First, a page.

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Opinion | Obamacare needs revisions to ensure benefits for the future

By Jeff Feiwell
On January 28, 2013

It is finally 2013: nearly four years after the passage of The Affordable Care Act (ACA) better known as Obamacare, and the year that a majority of its provisions take effect. So how will this bill affect our generation?

The ACA requires insurers to have no more than a three times difference between their highest and lowest rates. 

The goal of this is to curb the cost of health insurance for older folks as healthcare costs rise.

Currently, it is up to 12 times higher, so the rates are being compressed.

For example, if your average rate for a young person now is $100 and older person is $1200, how will they get to the three times difference? 

They will get there by increasing the lower rates that young and healthy persons pay and decreasing the higher rates for the older population.

Let's say they go to a ratio of $300/$900 as the low and high and I ask you as a young healthy adult who goes to the doctor once a year: would you pay a $750 fine annually, or would you pay the $3,600 in premium?

You may buy the insurance, but simple economics states many more will not.

The penalty for not adhering to the individual mandate is not an incentive at all because the law requires the insurer to take anyone at any time, so there is nothing stopping someone from waiting until they get sick to sign up for health insurance.

You can technically be diagnosed with a serious illness, sign up the next day, and the carrier is stuck with the bill of the treatment.

So the theory of having the largest pool of healthy adults is pure fantasy. 

It sounds good and that might be the intention but it is nowhere near reality. 

None of the people who crafted this have an ounce of experience in the insurance industry.

Let's say you are 60 years old and not yet eligible for Medicare and have diabetes and a heart condition. 

Just because the carrier has to take you does not mean you can afford the premium, even with the tax credits. 

We need to bring more into the pool of covered individuals but in the real world, the ACA will not even come close to doing it.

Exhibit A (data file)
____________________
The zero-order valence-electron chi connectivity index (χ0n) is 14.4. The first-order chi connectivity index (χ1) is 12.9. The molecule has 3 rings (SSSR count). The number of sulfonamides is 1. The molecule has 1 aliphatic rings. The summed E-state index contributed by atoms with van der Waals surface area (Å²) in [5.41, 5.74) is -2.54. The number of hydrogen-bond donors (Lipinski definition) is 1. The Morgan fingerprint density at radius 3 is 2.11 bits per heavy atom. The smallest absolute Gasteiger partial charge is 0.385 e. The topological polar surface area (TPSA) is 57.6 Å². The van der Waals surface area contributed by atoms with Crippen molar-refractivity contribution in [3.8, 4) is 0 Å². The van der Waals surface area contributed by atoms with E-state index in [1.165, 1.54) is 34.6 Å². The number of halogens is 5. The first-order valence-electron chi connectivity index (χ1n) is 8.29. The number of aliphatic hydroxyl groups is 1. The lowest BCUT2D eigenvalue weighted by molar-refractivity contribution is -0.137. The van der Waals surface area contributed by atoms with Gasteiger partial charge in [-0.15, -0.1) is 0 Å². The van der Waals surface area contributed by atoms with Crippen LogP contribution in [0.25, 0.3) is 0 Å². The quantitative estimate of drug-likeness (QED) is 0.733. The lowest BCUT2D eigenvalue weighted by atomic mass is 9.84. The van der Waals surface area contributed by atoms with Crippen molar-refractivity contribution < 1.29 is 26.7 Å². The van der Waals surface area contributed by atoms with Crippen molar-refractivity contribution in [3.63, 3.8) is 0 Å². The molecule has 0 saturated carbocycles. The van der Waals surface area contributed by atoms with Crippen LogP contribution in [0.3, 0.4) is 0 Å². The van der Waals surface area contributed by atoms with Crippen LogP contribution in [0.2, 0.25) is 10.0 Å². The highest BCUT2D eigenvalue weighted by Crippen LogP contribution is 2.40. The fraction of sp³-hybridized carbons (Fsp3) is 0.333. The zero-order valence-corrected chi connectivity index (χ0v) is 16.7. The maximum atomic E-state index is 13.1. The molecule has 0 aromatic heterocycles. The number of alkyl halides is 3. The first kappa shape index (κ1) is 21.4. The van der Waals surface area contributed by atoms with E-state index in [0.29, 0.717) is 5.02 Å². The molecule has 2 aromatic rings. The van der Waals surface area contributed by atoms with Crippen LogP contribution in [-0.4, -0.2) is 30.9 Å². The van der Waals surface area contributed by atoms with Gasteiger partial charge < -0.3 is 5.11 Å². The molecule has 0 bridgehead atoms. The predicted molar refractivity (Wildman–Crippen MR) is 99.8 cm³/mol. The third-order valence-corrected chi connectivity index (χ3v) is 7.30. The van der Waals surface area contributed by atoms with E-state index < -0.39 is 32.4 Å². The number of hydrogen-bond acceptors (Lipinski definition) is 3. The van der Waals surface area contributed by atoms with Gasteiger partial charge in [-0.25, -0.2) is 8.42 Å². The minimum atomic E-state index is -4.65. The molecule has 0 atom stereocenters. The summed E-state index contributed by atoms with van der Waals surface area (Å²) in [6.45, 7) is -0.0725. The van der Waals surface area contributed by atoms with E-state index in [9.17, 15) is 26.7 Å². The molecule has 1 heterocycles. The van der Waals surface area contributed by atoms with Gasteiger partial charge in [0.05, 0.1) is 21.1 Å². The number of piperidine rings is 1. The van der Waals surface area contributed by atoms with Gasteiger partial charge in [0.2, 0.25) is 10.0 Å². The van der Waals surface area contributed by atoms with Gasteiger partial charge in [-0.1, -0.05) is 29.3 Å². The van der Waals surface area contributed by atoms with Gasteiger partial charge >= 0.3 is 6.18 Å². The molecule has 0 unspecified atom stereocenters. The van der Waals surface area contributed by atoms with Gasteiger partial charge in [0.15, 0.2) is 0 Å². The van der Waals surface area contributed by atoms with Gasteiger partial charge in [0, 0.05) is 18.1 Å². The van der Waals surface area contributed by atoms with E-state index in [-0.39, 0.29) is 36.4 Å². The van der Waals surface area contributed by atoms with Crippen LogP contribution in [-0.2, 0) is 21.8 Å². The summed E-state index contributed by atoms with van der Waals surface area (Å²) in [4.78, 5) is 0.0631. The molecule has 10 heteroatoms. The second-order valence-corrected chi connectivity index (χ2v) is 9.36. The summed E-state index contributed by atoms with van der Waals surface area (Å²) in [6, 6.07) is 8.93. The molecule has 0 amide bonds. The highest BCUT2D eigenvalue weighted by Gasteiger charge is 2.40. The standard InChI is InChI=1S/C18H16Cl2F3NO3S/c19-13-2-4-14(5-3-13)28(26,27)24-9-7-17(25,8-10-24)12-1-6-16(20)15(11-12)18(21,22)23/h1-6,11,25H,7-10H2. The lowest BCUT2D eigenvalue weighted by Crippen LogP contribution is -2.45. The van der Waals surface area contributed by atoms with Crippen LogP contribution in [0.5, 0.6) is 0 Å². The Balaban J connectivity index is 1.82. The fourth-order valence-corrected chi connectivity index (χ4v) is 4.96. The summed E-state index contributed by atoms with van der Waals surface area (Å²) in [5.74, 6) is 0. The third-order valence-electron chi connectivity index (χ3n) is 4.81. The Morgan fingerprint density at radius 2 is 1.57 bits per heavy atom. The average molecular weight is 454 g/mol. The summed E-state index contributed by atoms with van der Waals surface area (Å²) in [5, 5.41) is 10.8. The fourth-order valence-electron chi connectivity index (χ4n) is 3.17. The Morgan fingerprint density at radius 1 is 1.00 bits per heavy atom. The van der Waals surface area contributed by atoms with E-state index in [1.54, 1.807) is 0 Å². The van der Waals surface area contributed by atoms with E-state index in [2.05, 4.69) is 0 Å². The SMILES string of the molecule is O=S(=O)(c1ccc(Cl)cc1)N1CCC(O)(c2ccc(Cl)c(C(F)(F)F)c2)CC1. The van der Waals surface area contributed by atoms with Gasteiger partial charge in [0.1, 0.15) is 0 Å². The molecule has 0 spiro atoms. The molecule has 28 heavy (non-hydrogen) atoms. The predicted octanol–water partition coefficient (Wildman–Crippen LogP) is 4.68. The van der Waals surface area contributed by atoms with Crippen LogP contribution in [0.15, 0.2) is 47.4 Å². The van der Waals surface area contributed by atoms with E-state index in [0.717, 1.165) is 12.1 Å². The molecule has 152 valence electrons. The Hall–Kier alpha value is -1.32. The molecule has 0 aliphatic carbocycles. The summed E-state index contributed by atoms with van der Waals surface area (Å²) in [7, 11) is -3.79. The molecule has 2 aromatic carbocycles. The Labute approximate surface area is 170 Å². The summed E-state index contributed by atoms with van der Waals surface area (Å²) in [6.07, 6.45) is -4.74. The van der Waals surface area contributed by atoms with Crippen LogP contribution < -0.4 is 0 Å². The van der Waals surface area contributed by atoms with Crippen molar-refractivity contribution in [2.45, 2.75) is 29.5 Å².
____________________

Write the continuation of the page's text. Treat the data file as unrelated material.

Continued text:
It is the skyrocketing costs of health care that is the problem, and what may bankrupt our country. Americans are generally fatter and in poor health.

Over 30 percent of the population is obese and the incidence of diabetes has skyrocketed over the last 20 years. 

MD's will tell you they practice preventative medicine, and all that means is that they run up to 50 percent too many tests to prevent themselves from being sued.

The ACA did nothing to lower the cost of care, which is the real issue.

As cost of care goes up, that's what drives up insurance rates.

Medicare is one of the largest drivers of private insurance cost. Medicare reimburses at a very low level.

For example, if an office visit is $50, Medicare might reimburse at $30. The physicians make it up in the private sector.

So you and I pay $70 instead of $50 since the physician has to make up his costs somewhere. This is indisputable.

If Congress and the President passed tort reform to drive the lawyers out of the system and had the guts to require some co-pays or co-insurance on Medicare, this would have solved almost the entire problem.

The states are going to be burdened to put more people on Medicaid, medical care for poor people. 

Right now, according to the Ohio OMB, the state of Ohio spends nearly 50 percent of their budget on Medicaid.

However, they are anticipating this to go up to 60 percent when the ACA takes full effect. 

At that point, what happens to their other largest expense when Medicaid goes up by 20 percent? Education gets cut or state taxes skyrocket.

There is little doubt about this. So with all these downsides, what has this bill accomplished?

Not much.

Yes, I'm glad kids up to 26 years old can stay on parents' plans and lifetime maximums have been removed.

2013 has finally arrived so my assertions may now be put to the test, but I doubt the coming years will have much to offer our generation, unless much of the ACA is revised.


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